Want to help the mental health community?

cuppa tea and a book: The Changing Minds waiting room in Auckland. Changing minds are a not-for-profit organisation that help advocate for people dealing with the mental health system (image provided)

Following the 2017 election results people have asked how they can help the mental health community. Organisations like the ones I’ve listed below fill the void while patients slowly climb to the top of the list for DHB care. They provide hope for people with serious mental illnesses who don’t connect with the everyday New Zealander and work to advocate for those who are being treated unfairly within the system. Often these organisations are actually more attractive than DHB psychiatric care because they treat people as an individual rather than a diagnosis.

The past decade has been death by a thousand cuts for such organisations. Many have had to cancel vital programs due to a combination of decreased funding and increased demand. Whether you want to go hard-out and do some suicide prevention training (Lifekeepers) or attend an exhibition of artwork by mental health consumers (Pablos’ annual auction is coming up next month), I hope there’s something in this list for anyone wanting to help.

There are many factors that aggravate mental health issues and donating to a homeless shelter or a youth organisation is just as beneficial. If you have any suggestions please let me know and I will keep this updated. If you are looking for help I wrote a guide to NZ’s mental health system here, which has low-cost counselling services and tips to navigating the maze.


This is a rewarding activity but has the potential to be emotionally taxing. If you don’t want to train in volunteer counselling, drop-in day centres are a good option. They help tackle the isolation of being unemployed, homeless or if someone is simply working part-time or casual hours. Volunteers for these centres help to provide a link with the wider community and it’s easy: you just have a chat, play a game of cards, that’s it. And it means the world.



Youthline noticeboard. Source: Facebook


Upcoming exhibitions from some of the art workshops for people with lived experience of mental health. I love these! The art is so creative and really speaks to me (though I’m biased because I have mental health issues…) AND the money goes back to the people who produced the art!

Wellington’s art exhibition of the year imo
  • Auahatanga (Tufaga Arts Trust): Mangere Arts Centre, 7 October-21 October. Featuring work by artists living in South Auckland, this exhibition pays homage to the need to give emerging artists a space to share their journey to wellness through creativity.
  • Pablos Annual Art Auction: Thursday 26 October, 11 Customhouse Quay, Wellington. Book tickets here: http://pablosart.org.nz/auction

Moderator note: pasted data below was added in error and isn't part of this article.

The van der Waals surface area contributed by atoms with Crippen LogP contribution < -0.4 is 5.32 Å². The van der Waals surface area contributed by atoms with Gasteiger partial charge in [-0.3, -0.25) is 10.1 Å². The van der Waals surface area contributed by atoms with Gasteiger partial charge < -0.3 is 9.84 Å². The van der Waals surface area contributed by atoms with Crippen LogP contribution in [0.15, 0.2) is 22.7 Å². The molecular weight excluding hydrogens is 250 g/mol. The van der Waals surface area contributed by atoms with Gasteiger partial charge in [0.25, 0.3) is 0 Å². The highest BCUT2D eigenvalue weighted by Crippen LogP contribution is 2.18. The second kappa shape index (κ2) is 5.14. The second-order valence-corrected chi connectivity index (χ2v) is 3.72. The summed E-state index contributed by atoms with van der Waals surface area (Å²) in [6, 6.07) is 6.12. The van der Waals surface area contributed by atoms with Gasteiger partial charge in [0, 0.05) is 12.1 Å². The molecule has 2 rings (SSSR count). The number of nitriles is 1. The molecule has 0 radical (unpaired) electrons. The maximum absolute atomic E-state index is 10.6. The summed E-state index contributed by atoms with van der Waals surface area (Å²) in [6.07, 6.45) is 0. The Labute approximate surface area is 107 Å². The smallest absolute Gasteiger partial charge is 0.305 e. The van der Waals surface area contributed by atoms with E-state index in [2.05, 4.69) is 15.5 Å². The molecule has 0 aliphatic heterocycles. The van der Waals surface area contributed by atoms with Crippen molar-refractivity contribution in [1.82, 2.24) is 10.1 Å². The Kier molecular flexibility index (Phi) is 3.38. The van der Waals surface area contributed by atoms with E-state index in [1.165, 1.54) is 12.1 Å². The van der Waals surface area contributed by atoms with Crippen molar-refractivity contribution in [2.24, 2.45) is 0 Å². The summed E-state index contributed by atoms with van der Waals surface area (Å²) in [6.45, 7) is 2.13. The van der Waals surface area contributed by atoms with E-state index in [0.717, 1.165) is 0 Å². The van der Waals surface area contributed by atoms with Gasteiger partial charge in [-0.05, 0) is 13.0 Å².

• Colours of the Wind, Toi Ora Art Trust Exhibition: 31 October -28 November, 6 Putiki St, Grey Lynn, Auckland. Facebook event: https://www.facebook.com/events/1500379903384425/


Many mental health organisations are only partly funded via government contracts and rely on donations to keep them going. Some are completely independently funded.



Pablos art auction last year. Source: https://www.facebook.com/roargallery/
  • Pablos (similar to Vincents, Pablos was established as a creative response to deinstitutionalisation): https://givealittle.co.nz/org/pablos
  • The French Art Shop is a drop-off point if you have art supplies for Vincents or Pablos. They are at 70 Ghuznee Street and take lightly-used art supplies on an ongoing basis and distribute them accordingly


  • Toi Ora Live Art Trust: provides studio space and tutored workshops and classes in a non-institutional environment. Not just art — music, writing, so many outlets! Donate here: https://givealittle.co.nz/org/toiora
A mural at Toi Ora Art Trust from the young adults programme. Source: Facebook
  • Raeburn house (runs low cost group and individual counselling and offer creative and holistic forms of therapy (like music therapy): http://shop.raeburnhouse.org.nz/donations.html/
  • Changing Minds (provide info, education and systemic advocacy for people experiencing mental distress or addictions issues in the wider Auckland community): http://changingminds.org.nz/donate
  • Arahura Trust: (initially started out as a boarding house in 1971 for men coming out of the asylums. They run supported accommodation to serivce as a bridge between hospitalisation and living independently, they also run the Crossroads Clubhouse which allows members a place to do all sorts of activities: from working in the vegetable garden to running the tea and coffee bar to help with applying for jobs. Members get access to computers and internet, affordable laundry, weekend and evening social activities and produce from the clubhouse garden): https://givealittle.co.nz/org/aracharity
  • West Auckland Living Skills Homes Trust Board (providing houses across West and central Auckland, mobile community support, residential care for older adults, maternal mental health care and more:http://www.walsh.org.nz/75/contact-us/donate.


Lifekeepers is New Zealand’s first home-grown national suicide prevention training programme for ALL people living in New Zealand. Like first-aid training, it gives the skills to recognise and support those at risk of suicide. It’s FREE and for people aged 18 and over. It’s specifically designed for people in the community who are likely to interact with those at risk of suicide (but who aren’t formally trained in suicide prevention): ambulance drivers, sports coaches, church leaders, caregivers etc. Training starts this month. Workshops are listed here: https://www.lifekeepers.nz/workshops